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As you read this, the slightly strange and crowd-free Olympic Games are drawing to a close. Of course, the medical assistance offered to all of the athletes is now world class, with the best sports medicine specialists and top-line monitoring and treatment equipment, as well as a dizzying array of physiotherapists, nutritionists, nurses, and so on.
However, if you were an Olympian in some of the early Games, the medical care was a little more, shall we say, rough and ready.
For a start – literally – ancient Greek Olympians competed in the nude. Casual nudity was a fundamental part of Greek culture, although according to historians, the Persians and Egyptians were somewhat puzzled by this practice. However, in ancient Greece, exhibitionism and vanity were par for the course and it was thought that only ‘savages’ were afraid to show their naked bodies. It is a matter of debate, but some historians say the nudity was a tribute to the Greek god Zeus, as the competitors wanted to display their muscular physiques as an homage. One can only imagine the hazards of competing naked in events such as running, jumping, wrestling, etc. They also held races where the athletes had to race each other carrying flaming torches. Not for the faint-hearted naked competitor.
Speaking of the events, some survive to this day, such as boxing, discus throw, pentathlon, while others have fallen by the wayside, such as chariot racing and ‘plankation’, a primitive form of martial art combining wrestling and boxing. Healthcare for these athletes of old took some strange twists and turns. According to historians, medical teams were in situ from the Athens Games in 1896, with doctors carried in carts behind the marathon runners to treat runners with difficulties.
For the 1900 Games in Paris, huts were provided for doctors to shelter from the July sun, whilst they waited to treat any swimmers. However, much to the chagrin of the organisers, there were freak rainstorms, so the doctors found things got a bit cramped as people used the huts to shelter from the pounding rain. This was also the first Olympics to feature ambulances.
On to the 1904 Games and the odd tale of the winner of the gold medal for the marathon, Thomas Hicks, a brass worker from the US. There are photos online showing Hicks being basically carried by two men, as the punishing race took its toll. To revive him, it was decided by his team to administer ‘therapy’ in the form of hot water baths, egg whites, brandy, and two one-60th grains of sulphate of strychnine administered in two doses. Hicks literally fell over the finishing line, which was lucky for him – any more ‘help’ from his team probably would have finished him off. Incidentally, the only water available to the runners of that race was at the 12-mile mark.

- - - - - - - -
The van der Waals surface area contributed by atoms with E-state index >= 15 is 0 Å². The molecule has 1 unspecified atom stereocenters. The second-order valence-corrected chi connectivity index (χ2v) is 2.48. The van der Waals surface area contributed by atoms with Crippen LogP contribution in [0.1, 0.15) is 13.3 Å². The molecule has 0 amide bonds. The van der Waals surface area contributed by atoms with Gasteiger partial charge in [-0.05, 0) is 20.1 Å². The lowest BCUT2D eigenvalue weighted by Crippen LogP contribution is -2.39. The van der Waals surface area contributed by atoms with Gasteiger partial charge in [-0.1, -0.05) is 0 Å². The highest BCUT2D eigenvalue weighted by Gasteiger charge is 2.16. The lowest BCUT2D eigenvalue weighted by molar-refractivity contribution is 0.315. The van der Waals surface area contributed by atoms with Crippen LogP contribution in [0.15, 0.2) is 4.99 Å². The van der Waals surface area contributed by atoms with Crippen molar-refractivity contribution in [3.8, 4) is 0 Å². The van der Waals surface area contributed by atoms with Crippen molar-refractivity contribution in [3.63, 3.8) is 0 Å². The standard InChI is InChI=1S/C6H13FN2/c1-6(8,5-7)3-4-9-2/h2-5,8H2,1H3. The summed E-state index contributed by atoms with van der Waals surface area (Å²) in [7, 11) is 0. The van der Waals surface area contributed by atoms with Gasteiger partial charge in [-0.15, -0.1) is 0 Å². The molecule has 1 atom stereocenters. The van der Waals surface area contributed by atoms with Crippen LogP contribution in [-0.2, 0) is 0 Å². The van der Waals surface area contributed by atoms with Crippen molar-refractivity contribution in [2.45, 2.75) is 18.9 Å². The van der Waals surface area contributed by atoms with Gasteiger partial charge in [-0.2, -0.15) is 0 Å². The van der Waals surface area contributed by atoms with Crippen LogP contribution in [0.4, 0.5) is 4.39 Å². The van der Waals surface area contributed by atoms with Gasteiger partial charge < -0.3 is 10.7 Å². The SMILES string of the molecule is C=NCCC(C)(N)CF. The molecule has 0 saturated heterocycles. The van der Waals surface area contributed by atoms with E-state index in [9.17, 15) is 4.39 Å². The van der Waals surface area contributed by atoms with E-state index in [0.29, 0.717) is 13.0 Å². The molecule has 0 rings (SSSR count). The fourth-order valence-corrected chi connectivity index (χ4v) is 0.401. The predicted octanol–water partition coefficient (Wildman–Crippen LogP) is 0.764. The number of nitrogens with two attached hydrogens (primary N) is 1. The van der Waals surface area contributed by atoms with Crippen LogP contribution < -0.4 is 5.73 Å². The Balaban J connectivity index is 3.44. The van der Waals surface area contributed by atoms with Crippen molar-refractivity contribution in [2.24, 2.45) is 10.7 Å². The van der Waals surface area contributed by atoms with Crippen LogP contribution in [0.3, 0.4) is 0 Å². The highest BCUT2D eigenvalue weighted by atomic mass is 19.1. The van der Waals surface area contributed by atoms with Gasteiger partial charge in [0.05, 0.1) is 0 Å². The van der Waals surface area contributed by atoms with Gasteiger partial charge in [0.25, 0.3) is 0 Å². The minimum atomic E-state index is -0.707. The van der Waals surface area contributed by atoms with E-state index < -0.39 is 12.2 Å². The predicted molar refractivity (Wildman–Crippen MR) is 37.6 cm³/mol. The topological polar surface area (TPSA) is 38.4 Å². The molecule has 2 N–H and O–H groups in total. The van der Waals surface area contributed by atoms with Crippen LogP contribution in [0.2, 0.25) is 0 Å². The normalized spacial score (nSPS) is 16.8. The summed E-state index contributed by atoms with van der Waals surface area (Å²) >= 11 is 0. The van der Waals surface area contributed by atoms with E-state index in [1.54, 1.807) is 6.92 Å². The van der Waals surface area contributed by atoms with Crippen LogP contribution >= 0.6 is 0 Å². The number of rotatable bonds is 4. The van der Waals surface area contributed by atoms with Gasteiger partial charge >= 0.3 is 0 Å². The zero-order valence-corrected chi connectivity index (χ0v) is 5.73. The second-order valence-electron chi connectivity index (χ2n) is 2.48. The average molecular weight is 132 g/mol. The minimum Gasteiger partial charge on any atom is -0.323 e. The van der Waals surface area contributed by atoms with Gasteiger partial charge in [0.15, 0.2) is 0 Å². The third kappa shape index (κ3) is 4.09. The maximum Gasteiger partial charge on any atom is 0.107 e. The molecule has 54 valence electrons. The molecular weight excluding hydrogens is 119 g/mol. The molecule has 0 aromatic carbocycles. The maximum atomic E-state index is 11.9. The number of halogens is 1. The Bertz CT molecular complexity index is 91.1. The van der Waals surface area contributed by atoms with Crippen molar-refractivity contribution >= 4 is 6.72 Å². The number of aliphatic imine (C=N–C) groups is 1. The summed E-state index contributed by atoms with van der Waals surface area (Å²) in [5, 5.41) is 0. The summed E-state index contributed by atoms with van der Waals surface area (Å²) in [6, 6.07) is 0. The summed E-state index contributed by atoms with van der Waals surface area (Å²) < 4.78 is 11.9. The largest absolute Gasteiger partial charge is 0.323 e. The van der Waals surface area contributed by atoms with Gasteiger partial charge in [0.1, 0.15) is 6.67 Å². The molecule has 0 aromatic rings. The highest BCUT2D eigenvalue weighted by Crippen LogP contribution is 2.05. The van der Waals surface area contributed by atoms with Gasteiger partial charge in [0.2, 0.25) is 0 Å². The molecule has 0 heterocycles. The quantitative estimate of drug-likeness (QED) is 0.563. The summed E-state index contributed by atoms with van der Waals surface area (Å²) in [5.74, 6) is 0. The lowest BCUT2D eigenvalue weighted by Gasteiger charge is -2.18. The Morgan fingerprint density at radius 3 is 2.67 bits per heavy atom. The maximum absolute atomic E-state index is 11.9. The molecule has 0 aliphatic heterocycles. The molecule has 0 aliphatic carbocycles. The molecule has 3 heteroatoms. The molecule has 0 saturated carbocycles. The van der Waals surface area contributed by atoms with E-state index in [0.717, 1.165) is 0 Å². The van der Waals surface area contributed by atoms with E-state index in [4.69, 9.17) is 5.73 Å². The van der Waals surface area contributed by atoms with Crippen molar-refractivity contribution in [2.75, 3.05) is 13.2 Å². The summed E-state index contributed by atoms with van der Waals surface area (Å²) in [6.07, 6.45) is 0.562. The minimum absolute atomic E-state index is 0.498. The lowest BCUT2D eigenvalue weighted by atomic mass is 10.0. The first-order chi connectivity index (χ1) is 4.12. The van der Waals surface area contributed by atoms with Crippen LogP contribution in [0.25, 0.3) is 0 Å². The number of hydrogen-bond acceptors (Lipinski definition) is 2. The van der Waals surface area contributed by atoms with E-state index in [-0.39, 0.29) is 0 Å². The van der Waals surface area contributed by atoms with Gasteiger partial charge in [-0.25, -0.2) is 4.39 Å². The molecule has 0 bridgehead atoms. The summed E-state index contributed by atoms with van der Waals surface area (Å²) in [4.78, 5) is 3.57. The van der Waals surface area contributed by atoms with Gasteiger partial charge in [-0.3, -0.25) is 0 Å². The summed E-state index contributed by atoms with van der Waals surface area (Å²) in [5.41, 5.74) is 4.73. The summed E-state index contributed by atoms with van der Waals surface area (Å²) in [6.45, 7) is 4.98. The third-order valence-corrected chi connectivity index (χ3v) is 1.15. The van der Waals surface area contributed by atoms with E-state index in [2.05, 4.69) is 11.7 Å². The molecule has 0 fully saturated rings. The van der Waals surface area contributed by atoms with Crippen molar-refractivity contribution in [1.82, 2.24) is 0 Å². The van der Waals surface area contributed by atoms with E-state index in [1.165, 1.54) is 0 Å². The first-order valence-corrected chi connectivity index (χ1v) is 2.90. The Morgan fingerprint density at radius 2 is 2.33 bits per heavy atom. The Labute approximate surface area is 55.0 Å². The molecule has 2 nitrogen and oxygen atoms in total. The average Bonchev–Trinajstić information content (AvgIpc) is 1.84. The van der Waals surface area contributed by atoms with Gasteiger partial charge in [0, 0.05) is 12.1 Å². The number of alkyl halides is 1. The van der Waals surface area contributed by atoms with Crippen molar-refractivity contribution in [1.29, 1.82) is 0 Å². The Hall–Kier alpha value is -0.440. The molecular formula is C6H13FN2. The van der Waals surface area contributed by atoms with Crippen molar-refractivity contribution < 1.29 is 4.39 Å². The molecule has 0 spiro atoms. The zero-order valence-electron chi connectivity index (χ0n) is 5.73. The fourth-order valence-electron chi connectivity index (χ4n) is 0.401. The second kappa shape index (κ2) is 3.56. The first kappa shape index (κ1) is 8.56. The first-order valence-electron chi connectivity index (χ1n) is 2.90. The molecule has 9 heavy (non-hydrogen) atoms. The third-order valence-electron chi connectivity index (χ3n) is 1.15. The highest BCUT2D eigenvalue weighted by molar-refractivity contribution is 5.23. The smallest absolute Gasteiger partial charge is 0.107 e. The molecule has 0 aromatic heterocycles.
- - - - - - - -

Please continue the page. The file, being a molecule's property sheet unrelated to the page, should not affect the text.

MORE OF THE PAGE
Of course, any athlete today using strychnine as a stimulant would be disqualified immediately and the next Games in 1908 in London were the first to see anti-doping measures introduced. These were also the first Games where a doctor’s sign-off was required to declare an athlete fit to compete. However, the doctors were not provided with any special equipment to enforce this – they simply had to walk up and down the line of competitors to visually establish who looked ‘juiced’. Hydration was also finally on the organisers’ radar, albeit in the form of hot Oxo (one of the sponsors of a stall at the event), cold Oxo mixed with soda, raisins, bananas, and milk.
Proper Olympics medical care as we know it really began to evolve at the 1932 Olympics in Los Angeles, where a dedicated pop-up hospital was provided for the first time and the first ever Olympic Village was introduced, introducing a new aura of professionalism to the Games. The medical care was provided free of charge to the athletes in the Village; however, for the 18 athletes whose injuries were beyond the on-site scope of treatment, they had to pay a pretty penny for treatment in an LA hospital. Some things never change. The above just scratches the surface of the evolution of Olympic medical care and it’s well worth taking a deeper dive into this area of historical sports medicine.